"Call all thriving things illegal: / The magnolia tree, its roots, / That vast network of veins that feeds itself / And others like it in dry soil, / Pushes space through concrete sidewalks / To breathe ... Every tough, gnarled thing holding / Its own life in a fist of vitality is illegal."
-- from" Everything is Illegal"
Coming Spring 2018
In Nightbloom & Cenote Leslie Contreras Schwartz traverses a nighttime landscape with eyes purposefully wide open. She descends into "nightcups of hurt and stains"—navigates rugged territory––where most would refuse to tread. In these darkened depths, Leslie pushes against every uncomfortable edge: personal and generational affronts. She relents, "there is too much to move, that won’t." Yet, she keeps stepping with her gaze focused on what wilts and blooms. In her hometown of Houston, she reflects on both literal and metaphorical landscapes, "where streetlights bust out and stay busted." She’s bold in her witnessing though her poems seem to palpate under her exacting "knife, the sharp edge/ that we use to make something, /Even if it disappears." In this brilliant volume, Schwartz instructs best in how she navigates loss. "Let me walk unsteadily. /Let me lose and lose/my body in parts while I watch and sing anyway." Her verse though sorrow-tinged––shouts a powerful song of resistance. She bade us sing no matter what we withstand.
--Glenis Redmond, author of What My Hand Say
"Nightbloom & Cenote is an absorbing collection that is an elegant and powerful meditation on the author's reverence for the corporeality of the body, on girlhood and parenting, on space and place, and especially the city of Houston, a city that is at times the warrior and at times the tool of war. Every sentence is spellbinding, so read it slowly. Schwartz goes after our hearts."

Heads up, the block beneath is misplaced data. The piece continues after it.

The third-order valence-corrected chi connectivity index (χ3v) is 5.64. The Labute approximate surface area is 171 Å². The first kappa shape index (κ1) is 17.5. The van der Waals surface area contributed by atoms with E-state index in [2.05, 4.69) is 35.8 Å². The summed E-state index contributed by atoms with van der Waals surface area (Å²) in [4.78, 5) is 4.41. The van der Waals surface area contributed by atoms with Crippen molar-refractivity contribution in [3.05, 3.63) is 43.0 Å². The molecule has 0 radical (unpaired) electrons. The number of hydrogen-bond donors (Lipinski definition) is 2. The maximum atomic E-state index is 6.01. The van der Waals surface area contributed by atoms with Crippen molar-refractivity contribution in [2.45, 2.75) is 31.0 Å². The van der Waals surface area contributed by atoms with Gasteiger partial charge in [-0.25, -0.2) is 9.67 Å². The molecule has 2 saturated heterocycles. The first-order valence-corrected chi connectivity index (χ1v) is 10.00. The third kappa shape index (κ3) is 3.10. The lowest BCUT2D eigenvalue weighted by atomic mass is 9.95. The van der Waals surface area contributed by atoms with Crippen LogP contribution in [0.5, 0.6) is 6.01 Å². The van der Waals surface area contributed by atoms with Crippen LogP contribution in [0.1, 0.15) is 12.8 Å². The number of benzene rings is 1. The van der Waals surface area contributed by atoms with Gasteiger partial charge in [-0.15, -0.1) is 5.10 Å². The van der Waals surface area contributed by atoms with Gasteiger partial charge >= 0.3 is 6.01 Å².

Dr. Jamie Wagman, Assistant Professor of Women and Gender Studies at St. Mary’s College
“In (Nightbloom & Cenote) the smallest detail opens a kind of world all its own: “I am made of those sweat-filled / sheets of sorrow, / a clothesline of flinching blouses / waiting for that slap and back beat / to dry.” I loved this, and I loved also the intensity of being a single person as exhibited in the lyric voice of this work.”
“The night-blooming jasmine invoked by this book’s title reveals its flowers not in daylight but in darkness, and in that same way, this stunning collection by Leslie Contreras Schwartz unfolds what’s hidden, whether it’s the personal and cultural histories we carry inside us, the hundreds of dollars concealed in a grandmother’s curtains, the words we want to say but don’t, or ‘those wings’—as one poems says—“that flutter/within my cells.” At its core, so much of this book tells the unspoken truth of what it means to inhabit a body, with its frailties and beauties and abuses and miracles. The insight of these poems will leave you shaken.”
One of the miracles of Leslie's collection is an almost-unearthly, tonal quiet: in the midst of violence, or not, and against the terror of the diurnal is the counter-force of incredulity, the unlikeliness of it all: life, the zygote that becomes you or me, and its corollary, the fledgling that falls dead from its nest …
There's not a perpetual forgiveness of sins in Nightbloom & Cenote –– there are limits. But just as the title itself is astounding –– the rarest of flowers on the one hand and the most despicable doom of young girls on the other –– that perpetual balancing act in the book is something Schwartz manages with the utmost deftness and gentleness. One would not expect "gentleness" in such a collection, yet it lies at the heart. An amazing accomplishment.